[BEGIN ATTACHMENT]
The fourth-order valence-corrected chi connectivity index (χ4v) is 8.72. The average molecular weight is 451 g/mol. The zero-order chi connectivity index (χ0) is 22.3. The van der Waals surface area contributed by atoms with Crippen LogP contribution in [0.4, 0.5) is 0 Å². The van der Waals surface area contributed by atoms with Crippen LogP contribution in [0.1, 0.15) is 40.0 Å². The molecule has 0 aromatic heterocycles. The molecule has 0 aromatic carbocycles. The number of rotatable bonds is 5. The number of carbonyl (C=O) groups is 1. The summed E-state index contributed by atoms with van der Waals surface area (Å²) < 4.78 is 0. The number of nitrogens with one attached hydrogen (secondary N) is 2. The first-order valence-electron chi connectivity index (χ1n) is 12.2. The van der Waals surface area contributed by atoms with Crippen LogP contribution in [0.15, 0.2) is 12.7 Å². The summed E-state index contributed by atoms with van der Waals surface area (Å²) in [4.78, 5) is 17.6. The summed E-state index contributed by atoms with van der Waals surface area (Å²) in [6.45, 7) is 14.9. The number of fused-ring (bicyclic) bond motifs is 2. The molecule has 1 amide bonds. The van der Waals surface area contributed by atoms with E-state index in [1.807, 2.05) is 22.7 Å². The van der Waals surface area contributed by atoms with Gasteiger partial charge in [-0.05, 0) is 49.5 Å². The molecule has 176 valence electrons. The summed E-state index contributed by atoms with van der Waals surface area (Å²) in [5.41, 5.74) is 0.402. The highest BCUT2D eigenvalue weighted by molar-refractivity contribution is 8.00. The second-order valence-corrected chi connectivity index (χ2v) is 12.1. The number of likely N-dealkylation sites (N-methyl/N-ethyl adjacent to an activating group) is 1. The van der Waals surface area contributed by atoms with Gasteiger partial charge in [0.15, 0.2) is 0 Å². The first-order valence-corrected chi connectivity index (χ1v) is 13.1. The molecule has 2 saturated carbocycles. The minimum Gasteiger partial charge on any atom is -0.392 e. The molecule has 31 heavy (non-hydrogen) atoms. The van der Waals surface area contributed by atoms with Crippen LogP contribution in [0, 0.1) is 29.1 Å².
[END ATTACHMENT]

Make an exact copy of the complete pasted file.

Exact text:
The fourth-order valence-corrected chi connectivity index (χ4v) is 8.72. The average molecular weight is 451 g/mol. The zero-order chi connectivity index (χ0) is 22.3. The van der Waals surface area contributed by atoms with Crippen LogP contribution in [0.4, 0.5) is 0 Å². The van der Waals surface area contributed by atoms with Crippen LogP contribution in [0.1, 0.15) is 40.0 Å². The molecule has 0 aromatic heterocycles. The molecule has 0 aromatic carbocycles. The number of rotatable bonds is 5. The number of carbonyl (C=O) groups is 1. The summed E-state index contributed by atoms with van der Waals surface area (Å²) < 4.78 is 0. The number of nitrogens with one attached hydrogen (secondary N) is 2. The first-order valence-electron chi connectivity index (χ1n) is 12.2. The van der Waals surface area contributed by atoms with Crippen LogP contribution in [0.15, 0.2) is 12.7 Å². The summed E-state index contributed by atoms with van der Waals surface area (Å²) in [4.78, 5) is 17.6. The summed E-state index contributed by atoms with van der Waals surface area (Å²) in [6.45, 7) is 14.9. The number of fused-ring (bicyclic) bond motifs is 2. The molecule has 1 amide bonds. The van der Waals surface area contributed by atoms with E-state index in [1.807, 2.05) is 22.7 Å². The van der Waals surface area contributed by atoms with Gasteiger partial charge in [-0.05, 0) is 49.5 Å². The molecule has 176 valence electrons. The summed E-state index contributed by atoms with van der Waals surface area (Å²) in [5.41, 5.74) is 0.402. The highest BCUT2D eigenvalue weighted by molar-refractivity contribution is 8.00. The second-order valence-corrected chi connectivity index (χ2v) is 12.1. The number of likely N-dealkylation sites (N-methyl/N-ethyl adjacent to an activating group) is 1. The van der Waals surface area contributed by atoms with Gasteiger partial charge in [0.15, 0.2) is 0 Å². The first-order valence-corrected chi connectivity index (χ1v) is 13.1. The molecule has 2 saturated carbocycles. The minimum Gasteiger partial charge on any atom is -0.392 e. The molecule has 31 heavy (non-hydrogen) atoms. The van der Waals surface area contributed by atoms with Crippen LogP contribution in [0, 0.1) is 29.1 Å².